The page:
Necessary conditions for consciousness

Glen M. Sizemore gmsizemore at triad.rr.com
Thu Feb 8 17:03:48 EST 2001


Lew: You may want to consider the possibility that
it is not brains that are
conscious (or that produce conscious experience),
but rather bodies.
This is not to say that brains aren't an important part,
clearly they
are. What I'm suggesting is that it might not make
sense to focus on the
brain alone and exclude the rest of the body. It might
be argued, for
example, that your eyes are really just your brain
sticking out the
front of your head. If I'm not mistaken, there is also
some evidence
that rudimentary processing is occurring in the
retina. I can't think of
any principled reason to say that the computational
processes that
underlie consciousness occur only in the brain but
not at all in, say,
the spinal column. Where subjective experience is
concerned, it
certainly feels as if my body is conscious (toes,
fingertips, etc.).
There's also unilateral neglect, phantom limb
syndrome, synesthesia,
etc. which at least suggest that the body is best
understood as a whole
as opposed to a mode of transportation for the brain.
If there is
someone at your University who teaches Merleau-
Ponty you might want to
take a course or an independent study. He argues
(persuasively I think)
that notions like "intelligence" and "consciousness"
belong to the body
as whole, and not to the brain alone (although once
again, the brain is
clearly a very important piece of meat). With regard
to Cartesian
dualism, Jean-Paul Sartre pointed out that the best
way to unify the
mind and body is not to separate them in the first
place. You might want
to consider the possibility that it would be better not
to separate the
brain from the body if you plan to explain how they
function together at
some later time.

Glen: You are on to something here. The reason that
"'intelligence' and 'consciousness' belong to the
body as whole" is that such terms are "used as
references to behavior." If we examine the
circumstances under which we allege that others are
"conscious" we will find that we are observing
behavior. Further, we will find that there are two
general kinds of observations that "cause us to use
the term consciousness;" I refer to these two kinds
of circumstances as 1) consciousness in the general
sense, and 2) consciousness in the restricted sense
(CRS) of self-aware . The former is used simply to
refer to the fact that an organism is "responding to
stimuli." The latter is used to refer to the fact that
humans can "respond to their own behavior or states
of their bodies." Only the latter deserves much
further comment, but this is not to say that the
behavior of organisms, in general, or the
neurobiology of behavior in general, is well
understood - it is not.

In any event, it is not membership in the human
species that confers CRS, it is the special social
milieu in which humans are embedded. Humans
respond to their own behavior (or states of their
own bodies) because the "verbal community"
arranges contingencies of reinforcement that force
such responses. As has been pointed out (all to
seldom) is that non-human organisms can be "made
conscious" of their own behavior (or states of their
bodies). This is routinely done in the laboratory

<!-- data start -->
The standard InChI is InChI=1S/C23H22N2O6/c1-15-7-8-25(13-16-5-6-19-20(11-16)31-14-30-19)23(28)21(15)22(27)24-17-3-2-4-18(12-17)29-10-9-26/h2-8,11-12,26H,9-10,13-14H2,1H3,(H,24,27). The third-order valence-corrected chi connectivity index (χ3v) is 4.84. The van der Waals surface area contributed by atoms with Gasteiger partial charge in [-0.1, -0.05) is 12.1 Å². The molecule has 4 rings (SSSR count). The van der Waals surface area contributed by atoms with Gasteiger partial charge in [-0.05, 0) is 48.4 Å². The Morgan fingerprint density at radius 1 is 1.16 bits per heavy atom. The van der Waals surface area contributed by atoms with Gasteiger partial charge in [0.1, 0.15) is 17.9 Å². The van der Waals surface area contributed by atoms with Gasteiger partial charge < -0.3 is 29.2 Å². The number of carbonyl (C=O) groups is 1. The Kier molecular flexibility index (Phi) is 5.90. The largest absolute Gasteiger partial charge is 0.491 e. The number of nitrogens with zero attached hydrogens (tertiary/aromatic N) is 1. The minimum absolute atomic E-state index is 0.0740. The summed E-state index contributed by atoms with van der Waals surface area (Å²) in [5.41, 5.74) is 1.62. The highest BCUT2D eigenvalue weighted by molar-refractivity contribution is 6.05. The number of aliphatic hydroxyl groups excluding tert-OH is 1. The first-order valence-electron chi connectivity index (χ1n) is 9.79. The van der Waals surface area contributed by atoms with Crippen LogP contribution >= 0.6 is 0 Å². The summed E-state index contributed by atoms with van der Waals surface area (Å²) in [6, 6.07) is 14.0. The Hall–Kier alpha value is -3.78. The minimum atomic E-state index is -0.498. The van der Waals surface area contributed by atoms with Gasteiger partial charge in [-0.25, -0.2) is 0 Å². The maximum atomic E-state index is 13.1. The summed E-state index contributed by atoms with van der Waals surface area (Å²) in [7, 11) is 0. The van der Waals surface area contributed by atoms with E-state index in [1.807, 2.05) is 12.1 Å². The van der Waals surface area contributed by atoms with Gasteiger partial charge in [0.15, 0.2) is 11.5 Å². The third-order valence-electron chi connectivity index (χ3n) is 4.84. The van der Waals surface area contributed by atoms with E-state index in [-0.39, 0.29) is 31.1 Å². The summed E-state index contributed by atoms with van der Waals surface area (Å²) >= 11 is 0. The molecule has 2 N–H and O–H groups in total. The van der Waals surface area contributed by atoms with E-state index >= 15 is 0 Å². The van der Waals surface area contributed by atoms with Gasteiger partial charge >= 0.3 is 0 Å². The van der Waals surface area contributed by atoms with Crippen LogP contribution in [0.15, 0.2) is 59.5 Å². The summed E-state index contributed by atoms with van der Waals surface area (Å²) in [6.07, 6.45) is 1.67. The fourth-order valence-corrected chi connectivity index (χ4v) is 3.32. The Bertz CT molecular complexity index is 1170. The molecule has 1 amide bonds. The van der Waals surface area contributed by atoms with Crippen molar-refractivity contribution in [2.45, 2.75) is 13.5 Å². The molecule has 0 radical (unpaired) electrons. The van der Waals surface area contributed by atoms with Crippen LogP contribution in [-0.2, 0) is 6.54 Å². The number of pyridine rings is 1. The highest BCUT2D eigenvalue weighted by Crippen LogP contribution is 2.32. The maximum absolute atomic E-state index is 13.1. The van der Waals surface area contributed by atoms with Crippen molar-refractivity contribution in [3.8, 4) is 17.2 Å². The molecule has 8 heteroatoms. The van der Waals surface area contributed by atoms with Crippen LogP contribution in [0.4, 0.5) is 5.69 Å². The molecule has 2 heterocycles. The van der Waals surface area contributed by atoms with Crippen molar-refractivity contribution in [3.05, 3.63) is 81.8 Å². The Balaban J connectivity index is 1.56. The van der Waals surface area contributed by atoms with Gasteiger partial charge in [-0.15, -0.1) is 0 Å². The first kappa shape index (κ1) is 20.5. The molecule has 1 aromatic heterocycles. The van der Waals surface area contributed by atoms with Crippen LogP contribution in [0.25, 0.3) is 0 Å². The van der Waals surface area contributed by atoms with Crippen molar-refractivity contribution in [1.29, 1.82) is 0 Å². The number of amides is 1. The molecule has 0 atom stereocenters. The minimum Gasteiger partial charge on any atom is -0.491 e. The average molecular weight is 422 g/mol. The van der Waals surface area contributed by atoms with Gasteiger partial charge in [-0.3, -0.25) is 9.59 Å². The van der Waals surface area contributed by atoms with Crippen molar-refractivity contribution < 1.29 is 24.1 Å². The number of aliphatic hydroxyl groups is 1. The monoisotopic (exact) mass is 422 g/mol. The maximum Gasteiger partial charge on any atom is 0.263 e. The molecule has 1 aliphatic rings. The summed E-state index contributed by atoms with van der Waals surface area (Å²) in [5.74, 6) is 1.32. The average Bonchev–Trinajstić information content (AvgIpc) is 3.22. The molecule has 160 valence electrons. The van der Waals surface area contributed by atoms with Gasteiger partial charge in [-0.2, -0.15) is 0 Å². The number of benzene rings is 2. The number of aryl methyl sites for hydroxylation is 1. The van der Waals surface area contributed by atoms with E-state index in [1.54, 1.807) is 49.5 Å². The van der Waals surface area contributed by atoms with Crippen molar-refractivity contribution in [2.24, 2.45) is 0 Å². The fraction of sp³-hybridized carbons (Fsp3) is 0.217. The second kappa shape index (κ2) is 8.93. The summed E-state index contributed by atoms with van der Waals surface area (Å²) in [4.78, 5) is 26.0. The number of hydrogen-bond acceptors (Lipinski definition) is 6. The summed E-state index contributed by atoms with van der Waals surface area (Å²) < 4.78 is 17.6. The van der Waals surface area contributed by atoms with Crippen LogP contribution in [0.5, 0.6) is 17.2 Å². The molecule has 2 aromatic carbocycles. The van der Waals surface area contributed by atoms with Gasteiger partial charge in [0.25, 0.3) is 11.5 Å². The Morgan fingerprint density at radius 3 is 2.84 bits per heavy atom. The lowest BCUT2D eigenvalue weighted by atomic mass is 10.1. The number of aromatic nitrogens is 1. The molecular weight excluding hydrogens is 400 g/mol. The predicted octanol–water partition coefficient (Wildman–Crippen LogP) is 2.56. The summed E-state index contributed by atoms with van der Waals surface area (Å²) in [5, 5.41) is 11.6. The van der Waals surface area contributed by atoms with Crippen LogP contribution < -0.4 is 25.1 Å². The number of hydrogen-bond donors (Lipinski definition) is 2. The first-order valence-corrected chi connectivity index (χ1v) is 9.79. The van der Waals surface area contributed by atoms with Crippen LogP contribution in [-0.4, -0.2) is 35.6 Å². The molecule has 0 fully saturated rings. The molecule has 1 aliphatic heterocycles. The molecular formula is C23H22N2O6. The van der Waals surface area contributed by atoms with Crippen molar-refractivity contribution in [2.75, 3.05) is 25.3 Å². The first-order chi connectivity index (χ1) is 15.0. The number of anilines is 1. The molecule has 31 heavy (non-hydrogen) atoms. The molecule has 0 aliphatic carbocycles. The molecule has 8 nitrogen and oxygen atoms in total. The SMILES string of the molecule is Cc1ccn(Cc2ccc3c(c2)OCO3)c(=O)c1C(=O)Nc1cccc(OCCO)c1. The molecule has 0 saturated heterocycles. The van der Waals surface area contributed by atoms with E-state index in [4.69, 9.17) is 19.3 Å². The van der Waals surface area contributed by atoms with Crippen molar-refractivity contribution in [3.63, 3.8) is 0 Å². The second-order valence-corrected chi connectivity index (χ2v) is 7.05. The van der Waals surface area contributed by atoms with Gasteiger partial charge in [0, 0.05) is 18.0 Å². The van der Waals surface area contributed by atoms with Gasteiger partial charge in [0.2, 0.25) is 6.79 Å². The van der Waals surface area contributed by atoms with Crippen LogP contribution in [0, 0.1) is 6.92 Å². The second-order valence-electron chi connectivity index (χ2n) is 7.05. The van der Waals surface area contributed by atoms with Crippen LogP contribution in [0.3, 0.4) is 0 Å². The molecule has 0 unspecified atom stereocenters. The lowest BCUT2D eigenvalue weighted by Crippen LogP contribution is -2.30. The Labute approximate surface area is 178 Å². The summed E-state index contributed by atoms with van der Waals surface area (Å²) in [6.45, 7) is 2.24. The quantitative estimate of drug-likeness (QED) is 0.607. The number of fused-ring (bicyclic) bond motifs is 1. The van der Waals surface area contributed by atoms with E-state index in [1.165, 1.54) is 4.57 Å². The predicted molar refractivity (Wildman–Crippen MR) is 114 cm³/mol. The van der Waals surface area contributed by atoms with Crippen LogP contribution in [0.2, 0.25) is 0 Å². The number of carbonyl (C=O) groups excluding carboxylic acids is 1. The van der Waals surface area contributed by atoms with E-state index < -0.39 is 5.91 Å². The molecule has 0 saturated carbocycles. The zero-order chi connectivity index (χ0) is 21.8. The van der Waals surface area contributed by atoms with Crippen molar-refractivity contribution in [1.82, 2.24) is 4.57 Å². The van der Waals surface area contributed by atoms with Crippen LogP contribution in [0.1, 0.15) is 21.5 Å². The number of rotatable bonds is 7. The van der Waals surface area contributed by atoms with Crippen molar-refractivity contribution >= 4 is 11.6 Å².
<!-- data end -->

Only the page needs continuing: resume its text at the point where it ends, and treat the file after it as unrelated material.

using the procedure known as drug-discrimination
where responses on one lever are reinforced if the
organism has been injected with, say, cocaine, and
responses are reinforced on another when saline has
been injected.

Thus, consciousness is a behavioral phenomenon
and behavior is part of the functioning of whole
organisms. Referring to the brain, or parts of the
brain, in terms relevant to whole organisms is
nonsense, and embodies everything that is wrong
with psychology and behavioral neurobiology.

Glen
"L.A. Loren" <lloren at mitre.org> wrote in message
news:3A8173E7.BA1D80EB at mitre.org...
> Jeffrey Kazuo Yoshimi wrote:
> >
> [snip]
> > Assume that for a brain to produce conscious experience...
> [snip]
>
> You may want to consider the possibility that it is not brains that are
> conscious (or that produce conscious experience), but rather bodies.
> This is not to say that brains aren't an important part, clearly they
> are. What I'm suggesting is that it might not make sense to focus on the
> brain alone and exclude the rest of the body. It might be argued, for
> example, that your eyes are really just your brain sticking out the
> front of your head. If I'm not mistaken, there is also some evidence
> that rudimentary processing is occurring in the retina. I can't think of
> any principled reason to say that the computational processes that
> underlie consciousness occur only in the brain but not at all in, say,
> the spinal column. Where subjective experience is concerned, it
> certainly feels as if my body is conscious (toes, fingertips, etc.).
> There's also unilateral neglect, phantom limb syndrome, synesthesia,
> etc. which at least suggest that the body is best understood as a whole
> as opposed to a mode of transportation for the brain. If there is
> someone at your University who teaches Merleau-Ponty you might want to
> take a course or an independent study. He argues (persuasively I think)
> that notions like "intelligence" and "consciousness" belong to the body
> as whole, and not to the brain alone (although once again, the brain is
> clearly a very important piece of meat). With regard to Cartesian
> dualism, Jean-Paul Sartre pointed out that the best way to unify the
> mind and body is not to separate them in the first place. You might want
> to consider the possibility that it would be better not to separate the
> brain from the body if you plan to explain how they function together at
> some later time.
>
> Just a thought.
> Lew







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